According to the 2018 US Affluents Consumer Behavior Report, households with an annual income of over $125,000 account for more than one-fifth of total U.S. households. The people in this demographic group are considered upper middle-class. The ethnic diversity of this group increases every year, although a large percentage of this population continues to be non-Hispanic whites.
While people in this group are affluent, they don’t think of themselves as wealthy. Financially speaking, the upper-middle-class is significantly distant from the wealthiest 1%. This is important to mention because it is directly reflected in their discretionary spending habits. The affluent upper-middle-class tends to be careful about how they spend their earnings; they are financially educated and make rational decisions when it comes to money. They tend to be bargain hunters and coupon users who wait for sales and special offerings before making major purchases.
While this type of income does not free this group from financial worries, it’s enough for them to live comfortably. Affluents often characterize themselves as happy people. After covering their necessities for housing, healthcare, and food at home, they have a reasonable amount of money left to spend as they desire.
Depending on the level of affluence, there may be some disparities when it comes to how often and how much money they spend on entertainment, lifestyle, and luxury items. This additional income is usually spent on vehicles, home and garden improvements, travel, apparel, and food away from home.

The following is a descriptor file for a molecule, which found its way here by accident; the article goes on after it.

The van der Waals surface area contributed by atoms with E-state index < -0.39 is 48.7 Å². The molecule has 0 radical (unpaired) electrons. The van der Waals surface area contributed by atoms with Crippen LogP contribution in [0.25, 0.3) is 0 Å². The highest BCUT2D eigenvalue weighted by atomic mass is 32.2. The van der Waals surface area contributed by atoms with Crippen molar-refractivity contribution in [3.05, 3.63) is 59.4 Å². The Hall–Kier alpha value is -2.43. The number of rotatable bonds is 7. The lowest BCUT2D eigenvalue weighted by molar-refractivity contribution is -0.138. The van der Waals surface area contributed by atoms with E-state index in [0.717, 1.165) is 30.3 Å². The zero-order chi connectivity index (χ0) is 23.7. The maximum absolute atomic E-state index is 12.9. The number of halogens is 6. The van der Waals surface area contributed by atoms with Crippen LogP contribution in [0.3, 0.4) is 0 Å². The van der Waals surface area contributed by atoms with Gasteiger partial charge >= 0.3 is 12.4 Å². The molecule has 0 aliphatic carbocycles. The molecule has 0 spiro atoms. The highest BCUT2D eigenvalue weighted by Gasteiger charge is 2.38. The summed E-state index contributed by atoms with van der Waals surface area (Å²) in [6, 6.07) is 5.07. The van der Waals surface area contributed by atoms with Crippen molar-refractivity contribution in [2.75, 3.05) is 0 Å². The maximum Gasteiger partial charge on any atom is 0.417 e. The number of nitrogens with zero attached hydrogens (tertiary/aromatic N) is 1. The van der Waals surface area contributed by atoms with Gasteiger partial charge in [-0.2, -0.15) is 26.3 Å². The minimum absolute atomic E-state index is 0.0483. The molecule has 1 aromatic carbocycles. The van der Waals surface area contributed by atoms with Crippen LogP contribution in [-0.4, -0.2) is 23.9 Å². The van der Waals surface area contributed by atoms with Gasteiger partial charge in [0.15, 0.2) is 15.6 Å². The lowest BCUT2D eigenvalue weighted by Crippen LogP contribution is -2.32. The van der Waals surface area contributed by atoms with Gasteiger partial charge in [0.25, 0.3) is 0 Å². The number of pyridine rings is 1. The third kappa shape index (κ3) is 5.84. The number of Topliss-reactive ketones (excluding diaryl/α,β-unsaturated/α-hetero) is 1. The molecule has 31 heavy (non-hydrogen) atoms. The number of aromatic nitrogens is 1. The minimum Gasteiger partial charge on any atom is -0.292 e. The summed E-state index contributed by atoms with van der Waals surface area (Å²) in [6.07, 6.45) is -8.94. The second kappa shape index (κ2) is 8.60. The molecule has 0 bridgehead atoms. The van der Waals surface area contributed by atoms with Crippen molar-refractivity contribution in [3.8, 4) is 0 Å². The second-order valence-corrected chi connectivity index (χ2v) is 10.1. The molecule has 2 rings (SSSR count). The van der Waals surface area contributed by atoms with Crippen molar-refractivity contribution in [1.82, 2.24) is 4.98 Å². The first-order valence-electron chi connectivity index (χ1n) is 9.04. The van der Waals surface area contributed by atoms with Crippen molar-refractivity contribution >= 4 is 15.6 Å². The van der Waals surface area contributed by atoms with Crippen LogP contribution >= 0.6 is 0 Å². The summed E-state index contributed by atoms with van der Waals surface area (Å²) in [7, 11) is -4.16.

Those on the upper end of the affluents group are households with incomes in the $200,000-plus bracket. They are likely to spend almost twice as much as affluents in the $125,000 income bracket. However, regardless of these differences, it’s important to point out that they still belong to the same group and are likely to have similar preferences when it comes to their spending habits. According to another study, by Packaged Facts, adults with a household income over $150,000 are about 11% more likely to utilize restaurant coupons.
Across the board, consumers of all social classes desire to save money in their purchases, but the key differentiator between them and the RSVP target audience is the spending power they have, and the frequency of their purchases. Whether it’s receiving a coupon for a new roof or a new restaurant, this audience is receptive to offerings and feels empowered when they fit their lifestyle choices.
RSVP specializes in sending direct mail packs to single-family, owner-occupied homes valued in the top 20% in over 65 markets across the United States. This distinct audience is selected by factors including home value and varies from market-to-market but is consistent across the board from a demographic profile standpoint.
Looking for help reaching affluent prospects in your area? Contact the RSVP team!